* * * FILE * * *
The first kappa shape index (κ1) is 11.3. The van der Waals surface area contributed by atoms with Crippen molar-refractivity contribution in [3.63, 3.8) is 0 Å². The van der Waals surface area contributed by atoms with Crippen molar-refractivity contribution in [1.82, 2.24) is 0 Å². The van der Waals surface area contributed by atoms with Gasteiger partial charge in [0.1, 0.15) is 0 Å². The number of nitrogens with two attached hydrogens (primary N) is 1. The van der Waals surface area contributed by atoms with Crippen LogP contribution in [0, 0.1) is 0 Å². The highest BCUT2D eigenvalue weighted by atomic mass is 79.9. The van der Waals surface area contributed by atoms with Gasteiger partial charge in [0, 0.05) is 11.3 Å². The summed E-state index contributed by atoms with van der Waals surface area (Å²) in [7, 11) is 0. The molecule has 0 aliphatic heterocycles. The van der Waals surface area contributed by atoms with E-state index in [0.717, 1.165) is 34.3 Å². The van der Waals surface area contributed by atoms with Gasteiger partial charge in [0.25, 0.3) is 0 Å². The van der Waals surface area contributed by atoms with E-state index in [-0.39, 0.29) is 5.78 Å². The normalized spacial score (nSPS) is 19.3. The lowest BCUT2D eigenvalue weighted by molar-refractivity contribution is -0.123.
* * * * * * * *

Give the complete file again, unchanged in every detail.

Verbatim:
The first kappa shape index (κ1) is 11.3. The van der Waals surface area contributed by atoms with Crippen molar-refractivity contribution in [3.63, 3.8) is 0 Å². The van der Waals surface area contributed by atoms with Crippen molar-refractivity contribution in [1.82, 2.24) is 0 Å². The van der Waals surface area contributed by atoms with Gasteiger partial charge in [0.1, 0.15) is 0 Å². The number of nitrogens with two attached hydrogens (primary N) is 1. The van der Waals surface area contributed by atoms with Crippen LogP contribution in [0, 0.1) is 0 Å². The highest BCUT2D eigenvalue weighted by atomic mass is 79.9. The van der Waals surface area contributed by atoms with Gasteiger partial charge in [0, 0.05) is 11.3 Å². The summed E-state index contributed by atoms with van der Waals surface area (Å²) in [7, 11) is 0. The molecule has 0 aliphatic heterocycles. The van der Waals surface area contributed by atoms with E-state index in [0.717, 1.165) is 34.3 Å². The van der Waals surface area contributed by atoms with Gasteiger partial charge in [0.25, 0.3) is 0 Å². The van der Waals surface area contributed by atoms with E-state index in [-0.39, 0.29) is 5.78 Å². The normalized spacial score (nSPS) is 19.3. The lowest BCUT2D eigenvalue weighted by molar-refractivity contribution is -0.123.